General Union Schools and Colleges Branch: Stable employment for all teachers

Jun 30, 2013

Last year a bill aiming to stabilize the employment of workers on limited term contracts passed both houses of the Diet. The bill gives workers who have been employed contin-uously for over five years the right to request a permanent contract. Disgracefully, a number of prestigious educational institutions, including Osaka, Kobe and Waseda Uni-versities, have since an-nounced changes to working rules that try to impose a maximum limit of five years employment on part-time teachers. If this attack on part-time teachers is not answered, it will eventually lead to an undermining of the conditions of all teach-ers. We are working with other unions to oppose this.

This shows that teachers cannot rely on the good will of schools and colleges to look after their interests. All teachers, including part-time and contract workers need a voice. As an individual, your opinion will be ignored. Teachers need to get organized and join a union now.

Why the General Union?

The General Union organizes teachers regardless of their nationality, employment status, or the type of institution for which they work. We have a record of standing up for our members whether they have been tenured professors opposing redundancy, part-time teachers trying to stop a reduction of the number of classes they teach, teachers on year-ly contracts fighting the introduction of contract limits, high school teachers resisting being forced to work long hours or unpaid overtime, or teachers working for dispatch companies trying to win direct hire. We have a long and effective record of improving working conditions for teachers.

What is the General Union Campaigning for?

For security of employment: We are opposed to the limits on the number of renewals of one-year contracts. We campaign against attempts by employers to use limits to avoid the provisions of the Labour Contract Law that obliges them to give workers who wish an unlimited contract after working for over 5 years.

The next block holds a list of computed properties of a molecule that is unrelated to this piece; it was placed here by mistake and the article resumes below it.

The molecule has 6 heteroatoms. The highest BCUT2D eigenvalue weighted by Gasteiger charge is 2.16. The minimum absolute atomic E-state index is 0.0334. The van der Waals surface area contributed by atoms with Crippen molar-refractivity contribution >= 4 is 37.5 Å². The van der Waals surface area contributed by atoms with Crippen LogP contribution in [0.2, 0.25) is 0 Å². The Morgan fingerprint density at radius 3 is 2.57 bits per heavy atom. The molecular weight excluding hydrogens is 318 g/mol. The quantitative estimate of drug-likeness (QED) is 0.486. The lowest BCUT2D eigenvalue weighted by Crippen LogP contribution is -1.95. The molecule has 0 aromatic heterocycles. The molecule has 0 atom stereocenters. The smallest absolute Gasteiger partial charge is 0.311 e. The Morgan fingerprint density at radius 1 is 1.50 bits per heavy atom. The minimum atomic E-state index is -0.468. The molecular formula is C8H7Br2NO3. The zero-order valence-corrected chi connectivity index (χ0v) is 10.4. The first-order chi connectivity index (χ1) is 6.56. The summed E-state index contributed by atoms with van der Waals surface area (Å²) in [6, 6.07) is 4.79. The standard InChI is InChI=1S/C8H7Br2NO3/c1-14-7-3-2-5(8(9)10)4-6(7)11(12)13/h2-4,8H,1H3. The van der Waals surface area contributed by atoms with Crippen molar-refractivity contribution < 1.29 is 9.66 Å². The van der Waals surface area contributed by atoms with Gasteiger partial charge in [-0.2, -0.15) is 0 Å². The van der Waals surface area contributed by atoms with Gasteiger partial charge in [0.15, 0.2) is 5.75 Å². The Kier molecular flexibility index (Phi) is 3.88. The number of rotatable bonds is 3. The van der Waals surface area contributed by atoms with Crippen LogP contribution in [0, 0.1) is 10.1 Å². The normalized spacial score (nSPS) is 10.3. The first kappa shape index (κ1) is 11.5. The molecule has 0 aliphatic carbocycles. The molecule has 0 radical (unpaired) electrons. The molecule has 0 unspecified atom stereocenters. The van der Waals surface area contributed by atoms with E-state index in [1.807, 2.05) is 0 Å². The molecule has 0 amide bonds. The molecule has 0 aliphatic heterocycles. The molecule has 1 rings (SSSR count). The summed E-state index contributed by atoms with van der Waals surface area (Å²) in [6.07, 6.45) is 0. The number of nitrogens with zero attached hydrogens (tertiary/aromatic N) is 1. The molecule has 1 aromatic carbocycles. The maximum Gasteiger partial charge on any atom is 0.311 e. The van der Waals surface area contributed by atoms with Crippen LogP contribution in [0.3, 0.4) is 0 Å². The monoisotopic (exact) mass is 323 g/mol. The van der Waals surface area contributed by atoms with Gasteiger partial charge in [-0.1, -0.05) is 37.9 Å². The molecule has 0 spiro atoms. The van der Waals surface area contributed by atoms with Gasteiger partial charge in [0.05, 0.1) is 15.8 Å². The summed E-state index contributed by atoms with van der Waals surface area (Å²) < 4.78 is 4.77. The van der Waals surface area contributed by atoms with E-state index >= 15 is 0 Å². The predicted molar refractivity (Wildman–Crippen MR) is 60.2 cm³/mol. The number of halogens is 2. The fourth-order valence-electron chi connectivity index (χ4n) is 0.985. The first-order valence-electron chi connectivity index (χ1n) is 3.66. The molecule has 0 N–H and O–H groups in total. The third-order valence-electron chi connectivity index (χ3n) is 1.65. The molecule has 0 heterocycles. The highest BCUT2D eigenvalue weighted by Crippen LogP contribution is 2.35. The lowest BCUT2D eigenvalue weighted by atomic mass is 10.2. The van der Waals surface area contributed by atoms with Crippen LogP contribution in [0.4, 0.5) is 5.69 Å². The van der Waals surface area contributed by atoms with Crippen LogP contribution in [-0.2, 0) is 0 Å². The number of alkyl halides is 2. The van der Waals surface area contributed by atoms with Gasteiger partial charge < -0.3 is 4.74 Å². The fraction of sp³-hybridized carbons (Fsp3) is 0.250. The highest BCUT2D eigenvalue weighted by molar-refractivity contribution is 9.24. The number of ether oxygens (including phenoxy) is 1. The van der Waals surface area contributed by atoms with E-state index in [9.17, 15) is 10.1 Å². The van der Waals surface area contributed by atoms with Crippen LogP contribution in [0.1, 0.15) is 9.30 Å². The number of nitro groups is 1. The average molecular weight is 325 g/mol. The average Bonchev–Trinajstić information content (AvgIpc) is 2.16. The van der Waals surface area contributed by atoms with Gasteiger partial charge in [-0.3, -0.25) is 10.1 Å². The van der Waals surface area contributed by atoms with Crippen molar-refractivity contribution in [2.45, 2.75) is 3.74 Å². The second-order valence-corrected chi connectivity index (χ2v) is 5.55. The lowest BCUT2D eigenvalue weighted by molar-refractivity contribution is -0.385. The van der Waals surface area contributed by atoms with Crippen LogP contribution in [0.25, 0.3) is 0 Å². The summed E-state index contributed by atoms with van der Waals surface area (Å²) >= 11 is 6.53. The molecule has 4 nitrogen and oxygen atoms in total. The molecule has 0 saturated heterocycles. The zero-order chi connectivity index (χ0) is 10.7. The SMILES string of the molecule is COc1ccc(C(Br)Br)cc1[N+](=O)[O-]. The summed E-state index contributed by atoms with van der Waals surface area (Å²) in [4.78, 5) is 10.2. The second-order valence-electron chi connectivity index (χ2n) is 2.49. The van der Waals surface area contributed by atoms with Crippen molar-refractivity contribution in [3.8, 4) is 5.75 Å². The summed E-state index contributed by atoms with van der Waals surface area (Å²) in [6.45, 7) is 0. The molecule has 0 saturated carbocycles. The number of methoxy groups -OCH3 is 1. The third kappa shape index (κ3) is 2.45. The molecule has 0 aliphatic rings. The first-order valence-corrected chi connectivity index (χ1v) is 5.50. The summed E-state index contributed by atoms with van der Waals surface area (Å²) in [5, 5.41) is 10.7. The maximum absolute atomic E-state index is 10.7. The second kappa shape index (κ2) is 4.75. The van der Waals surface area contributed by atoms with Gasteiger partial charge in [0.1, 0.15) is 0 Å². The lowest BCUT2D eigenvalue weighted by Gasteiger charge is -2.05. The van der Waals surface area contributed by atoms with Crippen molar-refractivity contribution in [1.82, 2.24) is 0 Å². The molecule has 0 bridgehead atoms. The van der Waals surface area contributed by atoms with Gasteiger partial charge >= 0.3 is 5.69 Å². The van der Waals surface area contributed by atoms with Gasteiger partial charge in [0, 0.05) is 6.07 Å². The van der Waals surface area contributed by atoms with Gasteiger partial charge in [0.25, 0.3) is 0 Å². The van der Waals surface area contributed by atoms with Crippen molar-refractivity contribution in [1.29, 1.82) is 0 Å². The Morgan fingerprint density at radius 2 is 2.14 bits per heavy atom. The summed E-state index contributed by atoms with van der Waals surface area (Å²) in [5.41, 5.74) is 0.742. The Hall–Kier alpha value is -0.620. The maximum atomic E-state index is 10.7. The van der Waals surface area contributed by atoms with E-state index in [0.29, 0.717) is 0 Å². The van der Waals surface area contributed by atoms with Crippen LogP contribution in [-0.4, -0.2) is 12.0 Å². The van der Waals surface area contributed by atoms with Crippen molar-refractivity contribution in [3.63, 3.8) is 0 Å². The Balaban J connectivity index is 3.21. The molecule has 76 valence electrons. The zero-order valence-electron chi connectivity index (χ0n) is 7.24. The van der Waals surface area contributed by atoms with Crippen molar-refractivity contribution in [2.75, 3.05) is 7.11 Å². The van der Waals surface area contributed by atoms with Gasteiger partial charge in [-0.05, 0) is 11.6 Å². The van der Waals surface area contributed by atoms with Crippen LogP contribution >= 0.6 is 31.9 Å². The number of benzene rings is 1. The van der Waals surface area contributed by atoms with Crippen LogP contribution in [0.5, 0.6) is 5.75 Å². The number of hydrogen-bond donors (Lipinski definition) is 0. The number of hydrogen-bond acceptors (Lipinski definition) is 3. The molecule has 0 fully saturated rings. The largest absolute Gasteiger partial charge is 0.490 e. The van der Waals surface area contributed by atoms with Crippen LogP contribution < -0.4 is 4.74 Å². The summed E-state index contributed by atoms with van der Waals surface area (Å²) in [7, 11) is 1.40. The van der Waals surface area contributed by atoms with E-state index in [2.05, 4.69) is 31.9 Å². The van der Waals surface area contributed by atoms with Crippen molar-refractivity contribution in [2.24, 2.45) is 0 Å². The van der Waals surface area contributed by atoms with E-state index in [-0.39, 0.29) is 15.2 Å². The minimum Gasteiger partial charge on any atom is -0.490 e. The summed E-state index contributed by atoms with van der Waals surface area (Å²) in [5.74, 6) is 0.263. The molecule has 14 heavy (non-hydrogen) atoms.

For direct hire: We want an end to dispatch and the direct employment of all those teachers presently dispatched from private companies to schools and colleges.

Against forced early retirement: We are opposed to employers forcing teachers who are perfectly capable of working to retire, or take pay cuts in order to continue, when in the case of most part-time teachers their employers have contributed nothing towards pensions.

Against sudden cancellation of classes: Teachers should not lose pay when classes are cancelled due for example to the low number of students enrolled or other reasons attributable to management.

Health and unemployment insurance for all: No discrimination against part-time and other irregular workers. Implement the law that states that employers should enroll all workers on social insurance.

I’m a professional. Do I need a union to defend me?

Teachers’ ability to do their job often depends on their employment status and condi-tions of employment. A teaching workforce with few opportunities for professional de-velopment, being forced to run between workplaces, teaching as many classes as possi-ble to scrape a living, and constantly changing employers is not going to provide stu-dents with the kind of education they deserve. The recent trend in society is to treat education as a business. That is one of the reasons why professionals in Japan and internationally have looked to unions as a counter-weight to the pressures of management and the administration. Even academic freedom is dependent on stability of employment. A narrow focus is not the distinguishing feature of a professional. Teachers need to unionize.

How do I join?

You can find details about how to join on the union’s web page at or call us for more details at: 06 6352 9619.